Governor’s mansion politics

by John Burris ([email protected]) 343 views 

Editor’s note: John Burris is a former member of the Arkansas Legislature. Opinions, commentary and other essays posted in this space are wholly the view of the author(s). They may not represent the opinion of the owners of Talk Business & Politics.
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Governor Asa Hutchinson is storming the trenches of the remaining liberal bastions in the state he was elected to run. Perhaps that’s a tad dramatic, but none more so than the defenders of the Capitol Zoning Commission, the History Commission and the Governor’s Mansion Commission.

Those are the trenches our governor, along with the legislature, decided were in need of new accountability and less power.

It’s conservative reform in the heart of out-of-touch liberalism, meaning urban Pulaski County. Though outrage from a few has been loud and uniform, the reform to each commission appears to be common sense. It means more control by elected representatives of the people and less control for over-empowered commissions filled with unelected political appointees.

The Capitol Zoning Commission escaped mostly harmless.  Appeals are now made to the director of the Department of Heritage, instead of the courts. This means if the commission disallows an average Joe from renovating a building in our downtown area, Joe doesn’t have to hire a lawyer and go to court. Now he can appeal to an accountable public official charged with protecting our state’s heritage and history. Lawyers get less money. Courts are less crowded. Accountability rests with those who are they themselves accountable.

The History Commission staff was transferred to the Department of Heritage, where all functions and responsibilities will stay the same. The commission itself, meaning the seven middlemen who enjoyed spending state dollars with no executive or legislative oversight, was eliminated. They opposed their loss of control, as did their spouses, led by Tom Dillard. He’s a columnist for the statewide newspaper and husband of commission chair Mary Dillard. He even published columns criticizing the governor’s efficiency measure. His wife’s role as a commissioner was never mentioned.

arkgovmansionMaybe his word limit prevented him from disclosing his obvious bias. Or, maybe it’s just another sign of how some love to have power but never accountability. The state is more than Quapaw and Hillcrest, as charming as they are. If we believe the public is to have a say in its public things, the decisions should be made by people the public chose to represent them, rather than an unaccountable few.

That brings us to our governor, Asa Hutchinson, chosen by the people to run our ship of state. He manages Medicaid, school funding, and other billion dollar things. For that responsibility, he’s afforded a respectable salary and public housing for him and his family. The house, referred to as a mansion, was constructed in the 1950’s. It’s only slightly older than my own home and still younger than many of its neighbors, meaning it’s hardly the Downton Abbey of Arkansas.

Governor Huckabee added a large entertainment hall on one of its sides. It’s a nice space and has been used appropriately over the years for entertaining and charitable fundraising, while still serving as the governor’s residence.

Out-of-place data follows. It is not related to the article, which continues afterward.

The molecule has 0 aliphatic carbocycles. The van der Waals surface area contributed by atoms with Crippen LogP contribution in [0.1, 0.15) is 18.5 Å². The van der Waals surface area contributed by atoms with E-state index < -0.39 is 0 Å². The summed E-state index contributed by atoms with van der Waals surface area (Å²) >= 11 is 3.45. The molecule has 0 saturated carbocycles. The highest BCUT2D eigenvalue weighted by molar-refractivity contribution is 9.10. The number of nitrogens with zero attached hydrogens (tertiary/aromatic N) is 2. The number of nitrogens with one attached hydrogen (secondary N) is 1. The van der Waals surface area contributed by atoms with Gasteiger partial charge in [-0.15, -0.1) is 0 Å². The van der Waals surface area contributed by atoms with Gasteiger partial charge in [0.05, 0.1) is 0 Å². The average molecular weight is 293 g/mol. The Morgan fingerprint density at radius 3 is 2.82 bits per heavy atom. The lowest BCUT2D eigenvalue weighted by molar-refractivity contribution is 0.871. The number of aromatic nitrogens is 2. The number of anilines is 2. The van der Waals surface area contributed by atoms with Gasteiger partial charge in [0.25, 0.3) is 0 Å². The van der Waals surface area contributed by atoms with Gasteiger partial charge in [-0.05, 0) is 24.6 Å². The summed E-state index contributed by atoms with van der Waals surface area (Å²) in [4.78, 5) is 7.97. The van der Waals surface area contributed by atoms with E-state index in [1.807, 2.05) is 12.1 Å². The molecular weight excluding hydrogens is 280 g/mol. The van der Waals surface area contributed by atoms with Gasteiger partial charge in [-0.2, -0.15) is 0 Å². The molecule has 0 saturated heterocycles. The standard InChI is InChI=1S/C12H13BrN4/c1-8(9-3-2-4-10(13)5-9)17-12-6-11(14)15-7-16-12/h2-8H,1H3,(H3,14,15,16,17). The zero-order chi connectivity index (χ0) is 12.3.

But the governor who governs the whole state does not run his own home. Instead, an unelected commission manages the mansion. Governor Sid McMath, back in the day, didn’t want to ask taxpayers for money to build him a house. So he appointed a commission to do it for him. The house was funded and built, but the commission never left. They built the home. Why not decorate it, after all?

Governor Hutchinson asked and was given permission to change the role of the commission. Instead of control, they now have only input and oversight. The governor will oversee the house, its events and its decorations. Kind of like the Obamas at the White House, and the Bushes before them. But liberals have been in a righteous fervor of moral outrage, seemingly fit for the days of real state crises, like in 1874 when Brooks dragged Baxter out of the Old State House and surrounded it with cannons.

But the reality is this fight, like most, was almost entirely prompted by personality. Commission members, mainly Kaki Hockersmith, have clashed with the Hutchinson’s style and event planning and liked things the way they were. She should, since she was paid tens of thousands of dollars by the Governor’s Mansion Association (a separate but related entity) to decorate the home, all while serving on the Governor’s Mansion Commission. There’s no crime. It’s worth noting.

Since clashes of personality cannot be avoided, the side with the better arguments ought to win. Efficiency and common sense count. Voters trusted Asa Hutchinson to run Medicaid, schools and highways. They should be comfortable letting him manage a small home with a large dining room attached. If the people are so appalled by Asa’s color of curtain, they can un-elect him soon enough.

Meanwhile, if the mansion is an event center, the law should be changed to reflect it and the appropriate staff hired to run it. Otherwise, liberals just want a subsidized event hall to gather for charity vanity projects, complain about Tom Cotton and talk about the good ‘ole days. It’s never really about the children, as politicians love to claim. It’s always about the adults. In this case it’s about commission members who lose their titles and perceived authority.

As for those independent and therefore unaccountable commissions, less is better. Hopefully more will be abolished. It saves taxpayers money and puts responsibility with the people who earn it and risk losing it.

Emptying the trenches was long overdue.